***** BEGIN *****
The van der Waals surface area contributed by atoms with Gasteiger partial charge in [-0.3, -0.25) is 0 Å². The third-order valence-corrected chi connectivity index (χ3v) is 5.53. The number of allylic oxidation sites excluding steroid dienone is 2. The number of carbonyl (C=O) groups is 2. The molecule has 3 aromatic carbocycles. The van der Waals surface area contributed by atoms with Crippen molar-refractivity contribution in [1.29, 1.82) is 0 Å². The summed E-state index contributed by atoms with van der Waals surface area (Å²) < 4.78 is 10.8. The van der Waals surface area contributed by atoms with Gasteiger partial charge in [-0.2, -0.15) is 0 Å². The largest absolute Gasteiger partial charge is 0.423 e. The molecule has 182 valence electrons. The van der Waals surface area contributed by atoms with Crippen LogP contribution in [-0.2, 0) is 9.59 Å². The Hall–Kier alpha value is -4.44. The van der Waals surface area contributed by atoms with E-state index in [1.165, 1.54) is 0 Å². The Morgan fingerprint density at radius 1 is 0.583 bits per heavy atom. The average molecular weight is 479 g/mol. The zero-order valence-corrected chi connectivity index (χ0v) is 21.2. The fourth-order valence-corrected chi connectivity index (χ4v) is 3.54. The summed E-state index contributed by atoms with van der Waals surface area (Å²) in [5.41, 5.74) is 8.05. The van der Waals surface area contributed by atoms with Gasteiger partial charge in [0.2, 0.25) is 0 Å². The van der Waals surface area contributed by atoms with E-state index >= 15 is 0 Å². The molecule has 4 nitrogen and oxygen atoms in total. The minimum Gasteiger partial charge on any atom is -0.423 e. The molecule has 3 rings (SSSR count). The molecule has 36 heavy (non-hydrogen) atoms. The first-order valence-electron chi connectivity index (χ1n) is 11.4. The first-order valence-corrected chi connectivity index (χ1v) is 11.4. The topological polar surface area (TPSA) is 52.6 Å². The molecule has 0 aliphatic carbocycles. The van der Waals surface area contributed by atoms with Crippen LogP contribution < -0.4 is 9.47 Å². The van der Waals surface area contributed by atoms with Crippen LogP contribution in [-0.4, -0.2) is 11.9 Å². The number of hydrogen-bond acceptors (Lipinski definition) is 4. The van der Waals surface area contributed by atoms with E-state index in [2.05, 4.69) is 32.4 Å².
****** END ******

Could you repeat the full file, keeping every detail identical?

The van der Waals surface area contributed by atoms with Gasteiger partial charge in [-0.3, -0.25) is 0 Å². The third-order valence-corrected chi connectivity index (χ3v) is 5.53. The number of allylic oxidation sites excluding steroid dienone is 2. The number of carbonyl (C=O) groups is 2. The molecule has 3 aromatic carbocycles. The van der Waals surface area contributed by atoms with Crippen molar-refractivity contribution in [1.29, 1.82) is 0 Å². The summed E-state index contributed by atoms with van der Waals surface area (Å²) < 4.78 is 10.8. The van der Waals surface area contributed by atoms with Gasteiger partial charge in [-0.2, -0.15) is 0 Å². The largest absolute Gasteiger partial charge is 0.423 e. The molecule has 182 valence electrons. The van der Waals surface area contributed by atoms with Crippen LogP contribution in [-0.2, 0) is 9.59 Å². The Hall–Kier alpha value is -4.44. The van der Waals surface area contributed by atoms with E-state index in [1.165, 1.54) is 0 Å². The Morgan fingerprint density at radius 1 is 0.583 bits per heavy atom. The average molecular weight is 479 g/mol. The zero-order valence-corrected chi connectivity index (χ0v) is 21.2. The fourth-order valence-corrected chi connectivity index (χ4v) is 3.54. The summed E-state index contributed by atoms with van der Waals surface area (Å²) in [5.41, 5.74) is 8.05. The van der Waals surface area contributed by atoms with Gasteiger partial charge in [0.2, 0.25) is 0 Å². The van der Waals surface area contributed by atoms with E-state index >= 15 is 0 Å². The molecule has 4 nitrogen and oxygen atoms in total. The minimum Gasteiger partial charge on any atom is -0.423 e. The molecule has 3 rings (SSSR count). The molecule has 36 heavy (non-hydrogen) atoms. The first-order valence-electron chi connectivity index (χ1n) is 11.4. The first-order valence-corrected chi connectivity index (χ1v) is 11.4. The topological polar surface area (TPSA) is 52.6 Å². The molecule has 0 aliphatic carbocycles. The van der Waals surface area contributed by atoms with Crippen LogP contribution < -0.4 is 9.47 Å². The van der Waals surface area contributed by atoms with Crippen LogP contribution in [-0.4, -0.2) is 11.9 Å². The number of hydrogen-bond acceptors (Lipinski definition) is 4. The van der Waals surface area contributed by atoms with E-state index in [2.05, 4.69) is 32.4 Å².